Haven in a Heartless World
In the American political vocabulary, "family" and "family values" no longer simply evoke pictures of harmonious scenes; they also push our buttons (left and right) about what is wrong with society.
One of the earliest and sharpest cultural commentators to investigate the twentieth-century American family, Christopher Lasch argues in this book that as social science "experts" intrude more and more into our lives, the family's vital role as the moral and social cornerstone of society disintegrates—and, left unchecked, so does our political and personal freedom.
Mr. Lasch combines an analytic overview of the psychological and sociological literature on the American family with his own trenchant analysis of where the problem lies.
- May 1995
- 5.6 × 8.3 in
/ 256 pages
- Territory Rights: Worldwide
Endorsements & Reviews
“There is no more brilliant exposure of the collective self-deceptions of a 'therapeutic' society in quest of psychic security. . . . [Lasch's] indispensable contribution is the argument that public concern for the plight of the family has commonly masked efforts to subject the family to new forms of outside influence.” — David Brion Davis, New York Review of Books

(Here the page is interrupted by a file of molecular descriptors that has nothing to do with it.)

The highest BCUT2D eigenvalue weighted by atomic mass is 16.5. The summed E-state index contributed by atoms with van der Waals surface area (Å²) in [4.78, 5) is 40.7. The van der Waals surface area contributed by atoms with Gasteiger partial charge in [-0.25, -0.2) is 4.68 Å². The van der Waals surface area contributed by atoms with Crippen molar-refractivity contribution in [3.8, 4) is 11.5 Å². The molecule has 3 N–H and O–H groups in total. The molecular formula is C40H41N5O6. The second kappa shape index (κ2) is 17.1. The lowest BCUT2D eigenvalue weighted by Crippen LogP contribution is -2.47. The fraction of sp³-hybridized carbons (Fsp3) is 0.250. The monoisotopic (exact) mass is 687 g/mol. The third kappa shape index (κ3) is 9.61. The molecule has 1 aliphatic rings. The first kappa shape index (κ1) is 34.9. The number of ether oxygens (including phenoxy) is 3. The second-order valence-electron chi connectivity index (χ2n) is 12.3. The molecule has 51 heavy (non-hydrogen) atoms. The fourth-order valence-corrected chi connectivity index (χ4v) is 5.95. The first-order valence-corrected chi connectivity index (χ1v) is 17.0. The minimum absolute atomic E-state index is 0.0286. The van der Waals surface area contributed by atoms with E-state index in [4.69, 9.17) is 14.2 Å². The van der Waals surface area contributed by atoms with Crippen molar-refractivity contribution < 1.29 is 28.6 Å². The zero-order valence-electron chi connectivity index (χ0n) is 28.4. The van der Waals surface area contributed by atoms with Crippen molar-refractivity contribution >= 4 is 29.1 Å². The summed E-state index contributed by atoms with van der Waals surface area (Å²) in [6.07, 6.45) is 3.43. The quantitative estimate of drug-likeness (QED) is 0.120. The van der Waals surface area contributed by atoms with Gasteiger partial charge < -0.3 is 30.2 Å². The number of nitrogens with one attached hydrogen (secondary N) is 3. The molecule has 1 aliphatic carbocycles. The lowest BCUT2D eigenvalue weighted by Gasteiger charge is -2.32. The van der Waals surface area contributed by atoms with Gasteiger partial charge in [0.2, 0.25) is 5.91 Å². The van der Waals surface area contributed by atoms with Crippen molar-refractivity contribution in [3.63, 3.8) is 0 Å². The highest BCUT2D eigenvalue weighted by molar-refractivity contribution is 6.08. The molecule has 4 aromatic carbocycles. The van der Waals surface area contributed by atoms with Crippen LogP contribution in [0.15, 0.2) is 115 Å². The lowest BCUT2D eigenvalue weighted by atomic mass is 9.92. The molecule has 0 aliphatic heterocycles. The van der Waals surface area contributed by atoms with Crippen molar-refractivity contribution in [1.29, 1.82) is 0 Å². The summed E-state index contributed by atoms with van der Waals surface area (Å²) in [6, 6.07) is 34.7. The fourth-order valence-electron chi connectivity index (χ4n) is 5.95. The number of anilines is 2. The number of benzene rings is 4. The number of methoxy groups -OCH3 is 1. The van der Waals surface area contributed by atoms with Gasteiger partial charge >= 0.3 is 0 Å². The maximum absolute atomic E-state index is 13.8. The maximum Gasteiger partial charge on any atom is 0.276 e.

“A brilliant little book. . . . As an analyst of social science literature on the family, Lasch is superb. On balance, his book is the best essay available today on the modern history of the family.” — David Hackett Fischer, New Republic
“A fascinating, alarming, profound study. . . . [A book] to ponder for years to come.” — Chronicle of Higher Education
Also by Christopher Lasch